Advice for a Beginner on Finishing Cherry Cabinets
That'll be a breeze. What finish are you using? Do you have a booth? Are you completely clueless, or do you have good idea what you're doing, been at it for a while and just want some input?
From contributor J:
There are a lot of finishes out there and everyone has their favorite. I like a little color to my clear coat when dealing with cherry. So I avoid water white finishes and instead use Duravar, a post catalyzed finish which has just a tinge of color, similar to a poly. It sprays easily and has a nice feel.
From contributor M:
On a side note, don't use standard wood putty to fill nail holes and other defects prior to finishing. Since you are clear coating cherry, the cherry will darken, but the flller won't, and it will stick out like a sore thumb after the cherry darkens. I would highly recommend you make your filler out of fine cherry sawdust and a binder, such as clear coat, that way the filler will darken with the rest of the wood.
From contributor C:
Give Target coatings a call. They are all water based. Everyone has their opinion about what is best. I use 2K urethanes but the cost is high and a good spray booth and breathing system are critical. A nitro lacquer is simple and gives an amber tint but the coat is not very strong. If you use a water based finish on cherry, you might want to add a bit of color. Good luck with your work. Finding what works for you will take some time and effort.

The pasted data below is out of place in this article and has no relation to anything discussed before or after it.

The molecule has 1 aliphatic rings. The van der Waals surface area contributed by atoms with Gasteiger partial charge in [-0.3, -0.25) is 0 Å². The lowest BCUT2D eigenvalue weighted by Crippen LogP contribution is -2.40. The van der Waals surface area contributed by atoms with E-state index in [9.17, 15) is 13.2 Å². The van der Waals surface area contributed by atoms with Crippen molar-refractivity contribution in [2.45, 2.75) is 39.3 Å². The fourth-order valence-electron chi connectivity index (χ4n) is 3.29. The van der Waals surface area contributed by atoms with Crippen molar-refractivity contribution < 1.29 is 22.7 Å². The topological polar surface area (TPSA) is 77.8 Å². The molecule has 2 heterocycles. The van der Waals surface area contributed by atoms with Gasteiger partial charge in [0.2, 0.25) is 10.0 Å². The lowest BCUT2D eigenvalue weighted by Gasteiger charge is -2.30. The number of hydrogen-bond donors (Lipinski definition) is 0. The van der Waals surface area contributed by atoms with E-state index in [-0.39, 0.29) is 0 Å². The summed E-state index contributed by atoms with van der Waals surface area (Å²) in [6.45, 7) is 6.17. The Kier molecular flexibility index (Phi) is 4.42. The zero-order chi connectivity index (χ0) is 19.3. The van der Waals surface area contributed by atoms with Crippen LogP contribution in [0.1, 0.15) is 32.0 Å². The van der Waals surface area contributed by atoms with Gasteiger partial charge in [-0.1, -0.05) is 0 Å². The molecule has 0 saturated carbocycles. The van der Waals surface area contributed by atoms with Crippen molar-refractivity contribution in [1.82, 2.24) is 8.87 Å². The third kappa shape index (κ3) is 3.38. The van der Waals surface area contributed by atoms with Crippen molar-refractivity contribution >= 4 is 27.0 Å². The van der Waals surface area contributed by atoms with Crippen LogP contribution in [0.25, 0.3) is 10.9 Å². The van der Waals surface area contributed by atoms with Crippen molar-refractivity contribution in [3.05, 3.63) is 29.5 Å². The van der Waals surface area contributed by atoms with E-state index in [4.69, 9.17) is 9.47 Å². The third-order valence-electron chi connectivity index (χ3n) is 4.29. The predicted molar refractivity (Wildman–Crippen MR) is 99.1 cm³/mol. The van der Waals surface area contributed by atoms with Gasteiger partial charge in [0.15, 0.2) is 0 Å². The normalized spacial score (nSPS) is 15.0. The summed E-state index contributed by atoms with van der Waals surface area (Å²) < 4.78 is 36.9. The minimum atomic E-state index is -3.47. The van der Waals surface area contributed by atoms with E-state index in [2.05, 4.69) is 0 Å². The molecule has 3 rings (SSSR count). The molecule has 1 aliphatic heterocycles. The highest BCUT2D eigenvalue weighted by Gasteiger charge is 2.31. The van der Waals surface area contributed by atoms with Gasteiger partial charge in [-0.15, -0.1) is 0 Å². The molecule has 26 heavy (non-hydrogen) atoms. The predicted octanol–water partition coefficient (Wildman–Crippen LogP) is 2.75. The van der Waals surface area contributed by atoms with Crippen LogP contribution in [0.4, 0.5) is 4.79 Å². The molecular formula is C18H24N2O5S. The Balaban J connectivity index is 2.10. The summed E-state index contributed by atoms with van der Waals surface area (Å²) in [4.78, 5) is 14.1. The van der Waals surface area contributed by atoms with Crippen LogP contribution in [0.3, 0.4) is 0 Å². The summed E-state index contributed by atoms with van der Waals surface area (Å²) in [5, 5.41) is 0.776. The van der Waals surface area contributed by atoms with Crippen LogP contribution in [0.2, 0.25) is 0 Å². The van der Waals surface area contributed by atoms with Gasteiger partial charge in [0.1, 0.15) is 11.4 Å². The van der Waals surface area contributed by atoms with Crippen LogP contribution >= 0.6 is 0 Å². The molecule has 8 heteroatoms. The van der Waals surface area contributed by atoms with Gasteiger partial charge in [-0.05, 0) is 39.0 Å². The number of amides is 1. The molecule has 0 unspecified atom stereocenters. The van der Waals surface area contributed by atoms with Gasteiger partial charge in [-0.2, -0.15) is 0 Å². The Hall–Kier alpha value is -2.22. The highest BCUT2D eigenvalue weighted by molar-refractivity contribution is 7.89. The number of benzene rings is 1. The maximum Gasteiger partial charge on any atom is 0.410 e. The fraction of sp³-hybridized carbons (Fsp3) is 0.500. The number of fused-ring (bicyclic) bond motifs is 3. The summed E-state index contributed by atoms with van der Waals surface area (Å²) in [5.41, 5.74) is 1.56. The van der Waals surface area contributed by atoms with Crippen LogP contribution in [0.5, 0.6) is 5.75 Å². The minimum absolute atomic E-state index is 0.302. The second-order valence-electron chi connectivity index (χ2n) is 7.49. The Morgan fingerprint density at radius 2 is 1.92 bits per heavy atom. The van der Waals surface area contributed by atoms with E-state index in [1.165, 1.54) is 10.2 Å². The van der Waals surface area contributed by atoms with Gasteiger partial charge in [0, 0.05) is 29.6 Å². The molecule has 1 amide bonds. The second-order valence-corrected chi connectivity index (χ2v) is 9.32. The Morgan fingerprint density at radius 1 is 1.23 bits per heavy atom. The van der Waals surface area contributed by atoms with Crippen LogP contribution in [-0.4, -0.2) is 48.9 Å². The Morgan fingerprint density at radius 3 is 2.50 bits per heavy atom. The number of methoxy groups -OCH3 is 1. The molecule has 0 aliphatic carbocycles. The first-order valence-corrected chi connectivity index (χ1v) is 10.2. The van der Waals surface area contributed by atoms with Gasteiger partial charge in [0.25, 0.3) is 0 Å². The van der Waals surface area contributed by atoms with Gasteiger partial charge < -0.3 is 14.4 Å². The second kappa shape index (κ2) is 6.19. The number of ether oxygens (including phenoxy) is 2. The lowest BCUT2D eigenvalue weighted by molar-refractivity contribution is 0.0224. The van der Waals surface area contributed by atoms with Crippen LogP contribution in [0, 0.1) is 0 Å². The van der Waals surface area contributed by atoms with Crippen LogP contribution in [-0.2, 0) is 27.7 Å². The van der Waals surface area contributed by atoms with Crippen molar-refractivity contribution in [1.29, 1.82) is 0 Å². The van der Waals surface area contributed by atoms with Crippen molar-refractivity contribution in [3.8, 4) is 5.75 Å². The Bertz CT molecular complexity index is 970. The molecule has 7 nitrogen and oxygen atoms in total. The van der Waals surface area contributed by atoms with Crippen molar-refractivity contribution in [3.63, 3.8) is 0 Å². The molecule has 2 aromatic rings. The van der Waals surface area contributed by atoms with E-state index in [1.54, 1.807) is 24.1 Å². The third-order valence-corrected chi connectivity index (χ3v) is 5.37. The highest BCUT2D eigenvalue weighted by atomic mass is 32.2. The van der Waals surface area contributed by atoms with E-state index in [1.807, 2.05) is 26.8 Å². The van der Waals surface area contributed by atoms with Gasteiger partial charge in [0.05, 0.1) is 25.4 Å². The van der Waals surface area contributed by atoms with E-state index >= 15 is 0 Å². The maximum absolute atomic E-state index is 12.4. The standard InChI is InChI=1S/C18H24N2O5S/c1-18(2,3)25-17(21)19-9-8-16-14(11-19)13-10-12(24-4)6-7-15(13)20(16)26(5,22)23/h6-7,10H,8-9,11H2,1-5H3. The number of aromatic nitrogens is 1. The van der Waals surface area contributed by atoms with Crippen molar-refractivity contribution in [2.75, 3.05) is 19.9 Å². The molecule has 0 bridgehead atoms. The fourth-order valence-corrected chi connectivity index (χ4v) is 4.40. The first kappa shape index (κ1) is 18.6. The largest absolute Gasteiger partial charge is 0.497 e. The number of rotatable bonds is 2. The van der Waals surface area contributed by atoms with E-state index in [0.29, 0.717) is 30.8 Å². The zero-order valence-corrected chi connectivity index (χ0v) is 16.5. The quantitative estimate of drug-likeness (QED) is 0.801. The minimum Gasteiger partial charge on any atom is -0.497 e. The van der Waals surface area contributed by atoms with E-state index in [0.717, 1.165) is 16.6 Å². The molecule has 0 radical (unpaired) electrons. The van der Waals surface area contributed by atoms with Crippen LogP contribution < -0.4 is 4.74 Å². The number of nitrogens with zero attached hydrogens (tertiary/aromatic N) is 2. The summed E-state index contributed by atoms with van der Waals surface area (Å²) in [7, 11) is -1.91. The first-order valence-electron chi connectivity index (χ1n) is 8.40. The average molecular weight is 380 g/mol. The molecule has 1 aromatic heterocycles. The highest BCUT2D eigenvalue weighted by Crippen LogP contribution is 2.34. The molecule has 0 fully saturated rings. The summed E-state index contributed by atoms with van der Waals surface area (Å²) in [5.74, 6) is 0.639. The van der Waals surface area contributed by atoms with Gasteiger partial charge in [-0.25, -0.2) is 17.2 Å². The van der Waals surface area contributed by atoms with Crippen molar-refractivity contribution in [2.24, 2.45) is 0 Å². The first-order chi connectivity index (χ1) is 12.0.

From contributor N:
Ehen I spray cherry with water base clear I use Target em9000. I think they also call it SC (super clear) 9000. It is non yellowing. But first I spray a light coat of shellac mixed from flakes to give the cherry some life. Cherry sprayed with just water based is lifeless.
From contributor I:
This is a good finish to begin with your finishing skills. If you're going just clear coat, I would finish sand wood to 180. Make sure wood is clean. I have tried most manufacturers, and I still like Mohawk. I would finish a couple sides of boxes vertical that will not be seen to get a feel for flow out. I like to thin vinyl sealer at least 20 percent. Their conversion varnish is nice. I would also thin that out and slow drying to avoid any orange peel. If you don't have a booth, a small fan behind you and larger in front to pull will work. But for sure, a good respirator. Their pre-cat is also good, but the CV will serve your client better. If you get stuck, just call Mohawk or rep and they will help you.
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